Intel introduced the QuarkSE microcontroller – with brief details of its pattern matching technology – on the ‘Curie’ circular button-sized printed circuit board at the Consumer Electronics Show in January 2015 (see Startup’s tech is Intel’s Quark neural network).
Bill Giovino, author of the recent white paper, states that the pattern-matching recognition engine is a network composed of 128 arithmetic units or neurons designed to perform two types of pattern recognition; the k-nearest neighbour (KNN) recognition and the radial basis function. Up to 32,768 patterns can be programmed and engine returns a positive match, uncertain, or negative match within a fixed time, he states.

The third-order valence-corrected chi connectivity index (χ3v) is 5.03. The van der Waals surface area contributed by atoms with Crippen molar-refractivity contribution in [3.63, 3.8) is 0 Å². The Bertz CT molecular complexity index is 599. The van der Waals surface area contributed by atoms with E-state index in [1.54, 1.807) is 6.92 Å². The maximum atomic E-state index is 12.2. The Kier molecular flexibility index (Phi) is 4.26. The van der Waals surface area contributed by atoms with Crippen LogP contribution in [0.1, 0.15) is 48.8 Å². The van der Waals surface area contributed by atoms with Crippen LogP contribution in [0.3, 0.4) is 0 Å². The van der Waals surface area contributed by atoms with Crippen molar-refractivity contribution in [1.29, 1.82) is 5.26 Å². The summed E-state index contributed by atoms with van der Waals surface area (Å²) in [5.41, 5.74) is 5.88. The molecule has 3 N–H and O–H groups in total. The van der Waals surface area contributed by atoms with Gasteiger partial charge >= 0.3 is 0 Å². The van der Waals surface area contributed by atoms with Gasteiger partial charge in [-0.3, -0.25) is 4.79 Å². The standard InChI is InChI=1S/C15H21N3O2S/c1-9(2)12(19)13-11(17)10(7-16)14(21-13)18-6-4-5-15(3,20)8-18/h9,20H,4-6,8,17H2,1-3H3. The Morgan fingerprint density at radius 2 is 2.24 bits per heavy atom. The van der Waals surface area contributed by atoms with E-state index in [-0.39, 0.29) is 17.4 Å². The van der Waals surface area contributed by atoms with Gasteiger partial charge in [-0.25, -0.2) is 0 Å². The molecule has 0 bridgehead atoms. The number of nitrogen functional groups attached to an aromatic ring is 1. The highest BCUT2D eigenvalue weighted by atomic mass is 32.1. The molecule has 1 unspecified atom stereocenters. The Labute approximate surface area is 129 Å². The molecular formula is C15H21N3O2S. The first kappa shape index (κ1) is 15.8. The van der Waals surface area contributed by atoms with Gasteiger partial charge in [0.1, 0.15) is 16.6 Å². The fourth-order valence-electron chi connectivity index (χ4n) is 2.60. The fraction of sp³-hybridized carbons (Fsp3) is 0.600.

Giovino’s suggestion is that the network is used as part of a wake-up system so that a sensor subsystem can pass a series of vectors to the PME, which matches it against a stored dataset. If there is hit this can be used to send a wake-up event to the x86 core. This can in turn then decide whether to process information locally, perhaps using a 32-bit ARC DSP that is present on the MCU die or to send information on to a sensor hub.
The pattern-matching engine is based on technology developed by General Vision Inc. (Petaluma, Calif.), developer of the CMIK chip in 130nm process technology with 1024 neurons and 256 bytes of memory per neuron. The Quark SE has 128 neurons and 128bytes of memory per neuron and is implemented in 22nm process technology, according to General Vision.
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